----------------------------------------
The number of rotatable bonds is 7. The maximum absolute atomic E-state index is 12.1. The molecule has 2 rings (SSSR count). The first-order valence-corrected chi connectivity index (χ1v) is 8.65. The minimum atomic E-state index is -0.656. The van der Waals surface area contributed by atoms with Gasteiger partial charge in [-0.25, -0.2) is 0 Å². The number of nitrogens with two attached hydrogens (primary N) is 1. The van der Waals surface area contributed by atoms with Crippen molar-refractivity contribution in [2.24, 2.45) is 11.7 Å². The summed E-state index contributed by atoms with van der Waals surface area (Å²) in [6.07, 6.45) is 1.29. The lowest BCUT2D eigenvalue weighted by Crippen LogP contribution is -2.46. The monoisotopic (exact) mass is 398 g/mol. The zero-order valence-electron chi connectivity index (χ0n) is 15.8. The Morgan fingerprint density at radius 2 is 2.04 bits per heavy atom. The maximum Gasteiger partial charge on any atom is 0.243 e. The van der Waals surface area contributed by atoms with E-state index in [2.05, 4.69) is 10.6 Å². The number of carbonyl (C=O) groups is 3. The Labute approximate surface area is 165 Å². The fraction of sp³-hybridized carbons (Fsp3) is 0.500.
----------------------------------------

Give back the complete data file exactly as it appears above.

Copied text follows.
The number of rotatable bonds is 7. The maximum absolute atomic E-state index is 12.1. The molecule has 2 rings (SSSR count). The first-order valence-corrected chi connectivity index (χ1v) is 8.65. The minimum atomic E-state index is -0.656. The van der Waals surface area contributed by atoms with Gasteiger partial charge in [-0.25, -0.2) is 0 Å². The number of nitrogens with two attached hydrogens (primary N) is 1. The van der Waals surface area contributed by atoms with Crippen molar-refractivity contribution in [2.24, 2.45) is 11.7 Å². The summed E-state index contributed by atoms with van der Waals surface area (Å²) in [6.07, 6.45) is 1.29. The lowest BCUT2D eigenvalue weighted by Crippen LogP contribution is -2.46. The monoisotopic (exact) mass is 398 g/mol. The zero-order valence-electron chi connectivity index (χ0n) is 15.8. The Morgan fingerprint density at radius 2 is 2.04 bits per heavy atom. The maximum Gasteiger partial charge on any atom is 0.243 e. The van der Waals surface area contributed by atoms with E-state index in [2.05, 4.69) is 10.6 Å². The number of carbonyl (C=O) groups is 3. The Labute approximate surface area is 165 Å². The fraction of sp³-hybridized carbons (Fsp3) is 0.500.